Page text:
In the Netherlands and Belgium, the Battle of the Planets, or Strijd der Planeten, toys were produced by Civas. They created both a 5-figure set and individually packaged 3 ¾” action figures of the team. They also reissued many of the die-cast vehicles that Popy had produced.
Colecciones Jecsan intorudced toys for La Batalla de los Planetas, as it is known there, in 1980. These action figures featured Mark, Jason, Princess, 7-Zark-7, and 1-Rover-1.
Popy also had regional manufacturers in both Italy and the UK that rereleased their toys for those regions from 1982 to 1983. These toys also made their way to Australia. The UK mainly received the die-cast vehicles from Popy. Meanwhile, Italy also received the Gatchaman: La Battaglia dei Pianeti 3 ¾” five-figure set.
Gatchaman also became popular in South Korea, where many more toys were created. Notably, Seoul Chemical created a Sofubi figure set in 1996, featuring the full G-Force team. Each of these figures was made of soft vinyl with even softer plastic used to make their capes. Notably, the capes were all white instead of created with show-accurate colors.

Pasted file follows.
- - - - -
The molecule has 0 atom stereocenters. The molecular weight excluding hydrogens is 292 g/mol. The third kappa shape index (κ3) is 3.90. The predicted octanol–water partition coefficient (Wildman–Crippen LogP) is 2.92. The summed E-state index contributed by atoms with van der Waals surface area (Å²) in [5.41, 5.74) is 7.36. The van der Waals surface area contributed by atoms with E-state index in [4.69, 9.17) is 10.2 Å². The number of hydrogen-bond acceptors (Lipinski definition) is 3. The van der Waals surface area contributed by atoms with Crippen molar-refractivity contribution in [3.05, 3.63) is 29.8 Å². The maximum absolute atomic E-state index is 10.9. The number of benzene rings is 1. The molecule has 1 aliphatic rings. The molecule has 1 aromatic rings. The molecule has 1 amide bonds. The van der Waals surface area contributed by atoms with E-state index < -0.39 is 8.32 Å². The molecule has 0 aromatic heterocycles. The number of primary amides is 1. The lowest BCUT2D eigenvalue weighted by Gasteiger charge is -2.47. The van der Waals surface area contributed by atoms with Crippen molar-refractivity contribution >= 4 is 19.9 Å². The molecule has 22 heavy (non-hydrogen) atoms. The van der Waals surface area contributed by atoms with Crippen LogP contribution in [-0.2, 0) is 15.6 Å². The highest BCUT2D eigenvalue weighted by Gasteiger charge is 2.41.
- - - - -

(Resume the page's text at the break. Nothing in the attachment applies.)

America would have several more chances to experience Gatchaman over the decades. In 1986, Turner recut the series to create a brand new series, G-Force: Guardians of Space. This series attempted to remain more faithful to the original, but still made some cuts.
Later, Saban created a brand new series in 1997, Eagle Riders, that combined both Gathaman II and Gatchaman Fighter. Even though this series was 65 episodes long, it only fully aired in Australia. America only aired 13 episodes of this new series.
As the 25th anniversary of the Battle of the Planets arrived, several new companies decided to create new media and merchandise. Top Cow Productions introduced a new series of comic books from 2002 to 2003. Meanwhile, Diamond Selects produced one of the most prominent the Battle of the Planets toy lines to ever appear in America. These 7” action figures were highly detailed with decent articulation. Medicom Toys also joined in by producing 12” action figures.
During this time, Sandy Frank attempted to revive the cartoon series with a brand new dub. This new series would have been called Battle of the Planets: The New Adventures of G-Force and included the 32 episodes that were excluded from the original. However, this project was terminated before it aired.
While there had been multiple various Gatchaman toy lines from Japan over the decades, there was one notable figure that appeared in 2006. Takara introduced Jun, otherwise known as Princess, to their Cy Girls toy line. This action figure had two different variants, including a Dark Jun.
In 2019, the Russo Brothers announced their intentions to create a brand new live-action film for the Battle of the Planets. While this project is still in production, it may usher in a new era of merchandise.
Until then, brand-new Gatchaman merchandise continues to pop up. For instance, Storm Collectibles produced a collector’s tier 1/12 scale action figure of Ken the Eagle.